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  • The most remarkable feature, however, consists in the front part of the lower jaw being bent downwards and bearing two tusk-like incisors also directed downwards and backwards.
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  • The most important function they have to perform, that of seizing and holding firmly animals of considerable size and strength, violently struggling for life, is provided for by the great, sharp-pointed and sharp-edged canines, placed wide apart at the angles of the mouth, the incisors between them being greatly reduced in size and kept back nearly to the same level, so as not to interfere with their action.
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  • down as fast as they grew, but that changed conditions of life have rendered them unnecessary, and they now develop into a monstrous form, just as the incisors of the beaver and rabbit will go on growing if the opposite teeth do not wear them away.
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  • On the other hand, Palaeosyops is connected with Titanotherium by means of Telmatotherium of the upper Bridger and Washakia Eocene, a larger animal, with a longer and flatter skull, showing rudiments of horn-cores, only two pairs of lower incisors, and a general approximation in dental character to Titanotherium.
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  • Pecora, or true ruminants as they may be conveniently called, have complex stomachs and chew the cud; they have no upper incisor teeth; and the lower canines are approximated to the outer incisors in such a manner that the three incisors and the one canine of the two sides collectively form a continuous semicircle of four pairs of nearly similar teeth.
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  • Another important feature is that the lower canine has a cleft or two-lobed crown, so that it is unlike the incisors to which it is approximated.
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  • In the deer-tribe, or Cervidae, the lower canine, as in the two following families, is simple and similar to the incisors.
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  • being differentiated from the long, horizontal and spatulate incisors; in form they are sub-erect and pointed.
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  • Of these the first upper premolar is a simple tooth placed close behind the premaxilla and separated by a long gap from the two other teeth of the same series; while the lower incisors, of which the outermost is the largest, are directed partially forwards.
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  • In the lower jaw the three incisors are long, spatulate and horizontal, with the outer one the smallest.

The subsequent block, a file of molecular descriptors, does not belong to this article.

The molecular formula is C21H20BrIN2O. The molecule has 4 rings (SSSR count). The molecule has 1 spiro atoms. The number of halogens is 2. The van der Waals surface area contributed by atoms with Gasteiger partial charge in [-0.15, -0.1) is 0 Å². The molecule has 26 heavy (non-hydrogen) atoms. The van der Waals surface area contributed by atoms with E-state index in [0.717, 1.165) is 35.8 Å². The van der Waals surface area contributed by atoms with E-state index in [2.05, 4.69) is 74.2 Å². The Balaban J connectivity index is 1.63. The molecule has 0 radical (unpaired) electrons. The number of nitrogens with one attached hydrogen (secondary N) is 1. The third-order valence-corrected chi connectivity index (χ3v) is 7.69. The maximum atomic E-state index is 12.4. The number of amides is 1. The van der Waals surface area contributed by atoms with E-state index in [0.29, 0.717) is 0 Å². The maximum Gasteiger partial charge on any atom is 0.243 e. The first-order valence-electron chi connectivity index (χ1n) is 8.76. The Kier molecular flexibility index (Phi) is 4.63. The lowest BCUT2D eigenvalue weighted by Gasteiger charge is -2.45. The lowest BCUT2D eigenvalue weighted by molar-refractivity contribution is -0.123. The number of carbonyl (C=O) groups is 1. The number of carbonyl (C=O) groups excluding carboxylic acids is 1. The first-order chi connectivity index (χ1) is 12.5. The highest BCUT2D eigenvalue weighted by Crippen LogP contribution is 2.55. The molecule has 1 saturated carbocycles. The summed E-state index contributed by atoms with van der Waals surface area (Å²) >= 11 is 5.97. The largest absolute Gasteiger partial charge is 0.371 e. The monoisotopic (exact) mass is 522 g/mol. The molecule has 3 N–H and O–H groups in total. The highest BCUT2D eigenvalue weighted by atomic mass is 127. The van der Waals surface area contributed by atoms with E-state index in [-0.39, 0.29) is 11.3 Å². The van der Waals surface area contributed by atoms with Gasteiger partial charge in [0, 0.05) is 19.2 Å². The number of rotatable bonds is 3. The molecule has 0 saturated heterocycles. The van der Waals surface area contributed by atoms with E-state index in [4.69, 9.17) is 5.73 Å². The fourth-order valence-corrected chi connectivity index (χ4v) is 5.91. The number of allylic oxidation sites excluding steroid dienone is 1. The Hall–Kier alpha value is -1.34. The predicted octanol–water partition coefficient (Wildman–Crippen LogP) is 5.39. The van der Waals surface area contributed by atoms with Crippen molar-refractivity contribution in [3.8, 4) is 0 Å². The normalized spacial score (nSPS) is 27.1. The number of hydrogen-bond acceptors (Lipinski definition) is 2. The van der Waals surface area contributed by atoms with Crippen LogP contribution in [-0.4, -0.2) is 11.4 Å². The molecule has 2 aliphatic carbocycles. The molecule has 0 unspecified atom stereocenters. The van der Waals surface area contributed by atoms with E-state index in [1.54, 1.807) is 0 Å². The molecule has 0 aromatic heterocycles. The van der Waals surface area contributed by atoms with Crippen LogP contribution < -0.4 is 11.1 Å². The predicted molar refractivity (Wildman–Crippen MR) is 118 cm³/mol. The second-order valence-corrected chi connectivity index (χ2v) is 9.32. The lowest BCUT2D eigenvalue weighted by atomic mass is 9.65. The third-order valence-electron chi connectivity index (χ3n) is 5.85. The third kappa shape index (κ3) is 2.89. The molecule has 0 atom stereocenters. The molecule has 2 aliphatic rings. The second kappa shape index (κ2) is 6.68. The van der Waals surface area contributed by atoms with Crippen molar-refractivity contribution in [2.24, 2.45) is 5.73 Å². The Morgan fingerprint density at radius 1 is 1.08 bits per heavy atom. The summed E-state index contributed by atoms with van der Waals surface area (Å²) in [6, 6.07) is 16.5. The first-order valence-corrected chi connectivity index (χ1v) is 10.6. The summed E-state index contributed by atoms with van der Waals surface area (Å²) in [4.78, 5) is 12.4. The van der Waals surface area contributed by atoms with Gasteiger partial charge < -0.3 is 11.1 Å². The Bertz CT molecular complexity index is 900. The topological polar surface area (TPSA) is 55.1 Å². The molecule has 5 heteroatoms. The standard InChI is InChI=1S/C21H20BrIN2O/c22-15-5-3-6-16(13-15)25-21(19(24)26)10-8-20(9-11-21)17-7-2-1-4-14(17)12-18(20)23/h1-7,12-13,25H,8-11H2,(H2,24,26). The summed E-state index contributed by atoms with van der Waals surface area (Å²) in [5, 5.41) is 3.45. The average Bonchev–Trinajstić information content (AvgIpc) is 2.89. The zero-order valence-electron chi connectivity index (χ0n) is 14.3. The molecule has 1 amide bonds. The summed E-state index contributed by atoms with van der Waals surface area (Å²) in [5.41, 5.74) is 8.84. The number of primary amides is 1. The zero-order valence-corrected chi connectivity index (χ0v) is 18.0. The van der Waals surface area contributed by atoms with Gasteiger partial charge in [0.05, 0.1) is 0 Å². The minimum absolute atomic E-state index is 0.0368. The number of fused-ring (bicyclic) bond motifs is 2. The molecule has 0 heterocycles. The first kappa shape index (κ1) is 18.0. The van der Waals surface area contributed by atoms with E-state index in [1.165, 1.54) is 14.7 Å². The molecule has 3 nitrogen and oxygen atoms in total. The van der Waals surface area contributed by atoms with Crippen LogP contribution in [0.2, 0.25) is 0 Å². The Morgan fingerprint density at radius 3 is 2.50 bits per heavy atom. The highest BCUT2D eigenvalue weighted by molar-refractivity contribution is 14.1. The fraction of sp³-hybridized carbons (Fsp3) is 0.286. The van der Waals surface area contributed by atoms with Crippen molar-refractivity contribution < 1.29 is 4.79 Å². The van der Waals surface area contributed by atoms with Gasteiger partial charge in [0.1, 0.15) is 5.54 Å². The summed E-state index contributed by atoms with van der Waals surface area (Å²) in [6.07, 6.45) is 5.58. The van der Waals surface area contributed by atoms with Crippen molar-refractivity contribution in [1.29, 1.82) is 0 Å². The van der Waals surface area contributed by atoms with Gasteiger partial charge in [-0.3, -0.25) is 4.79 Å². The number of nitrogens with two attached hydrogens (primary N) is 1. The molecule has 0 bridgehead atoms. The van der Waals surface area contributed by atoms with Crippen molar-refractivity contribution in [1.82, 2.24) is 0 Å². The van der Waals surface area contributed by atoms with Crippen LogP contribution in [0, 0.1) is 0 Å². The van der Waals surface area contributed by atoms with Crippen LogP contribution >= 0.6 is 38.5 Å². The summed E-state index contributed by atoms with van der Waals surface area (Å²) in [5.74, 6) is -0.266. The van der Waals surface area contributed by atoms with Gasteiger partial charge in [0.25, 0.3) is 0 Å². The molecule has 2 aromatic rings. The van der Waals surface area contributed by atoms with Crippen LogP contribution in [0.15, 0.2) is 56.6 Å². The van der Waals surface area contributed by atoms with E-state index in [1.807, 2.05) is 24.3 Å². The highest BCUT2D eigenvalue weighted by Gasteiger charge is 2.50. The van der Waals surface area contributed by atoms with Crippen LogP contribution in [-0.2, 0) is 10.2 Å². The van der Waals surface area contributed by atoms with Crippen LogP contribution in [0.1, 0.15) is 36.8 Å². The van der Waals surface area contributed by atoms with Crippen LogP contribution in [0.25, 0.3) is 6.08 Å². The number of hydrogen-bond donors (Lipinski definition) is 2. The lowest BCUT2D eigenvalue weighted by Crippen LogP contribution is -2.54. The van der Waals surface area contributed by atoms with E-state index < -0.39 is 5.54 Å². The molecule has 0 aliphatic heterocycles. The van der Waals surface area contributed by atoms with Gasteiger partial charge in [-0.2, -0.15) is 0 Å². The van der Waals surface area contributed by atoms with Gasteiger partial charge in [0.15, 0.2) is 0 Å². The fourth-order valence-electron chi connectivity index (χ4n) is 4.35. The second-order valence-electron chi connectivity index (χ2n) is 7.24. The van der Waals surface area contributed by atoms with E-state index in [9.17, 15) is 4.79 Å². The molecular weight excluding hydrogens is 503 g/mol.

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  • In this creature, which was not larger than a European hare, there was the full number of 44 teeth, which formed a regular series, without any long gaps, and with the canines but little taller than the incisors, while the hinder cheek-teeth, although of the crescentic type, were low-crowned.
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  • In the skull the socket of the eye is surrounded by bone; while the dentition begins to approximate to the camel type - notably by the circumstance that the lower canine is either separated by a gap from the outermost incisors, or that its crown assumes a backwardly curved shape.
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  • Here the metacarpals and metatarsals have partially united to form cannonbones, the skull has assumed the elongated form characteristic of modern camels, with the loss of the first and second pairs of upper incisors, and the development of gaps in front of and behind each of the next three teeth, that is to say, the third incisor, the canine and the first cheek-tooth.
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  • The species of Camelops were probably fully as large as llamas, and some, at any rate, resembled these animals as regards the number of teeth, the incisors being reduced to one upper and three lower pairs, and the cheekteeth to four or five in the upper and four in the lower jaw; the total number of teeth thus being 28 or 30 in place of the 44 of Poebrotherium.
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  • In the Miocene Agriochoerus, which typifies a second sub-family (Agriochoerinae), there is no gland-pit in the skull, of which the orbit is open behind; while the upper incisors are wanting in the adult and the terminal toe-bones are claw-like rather than of the hoofed type.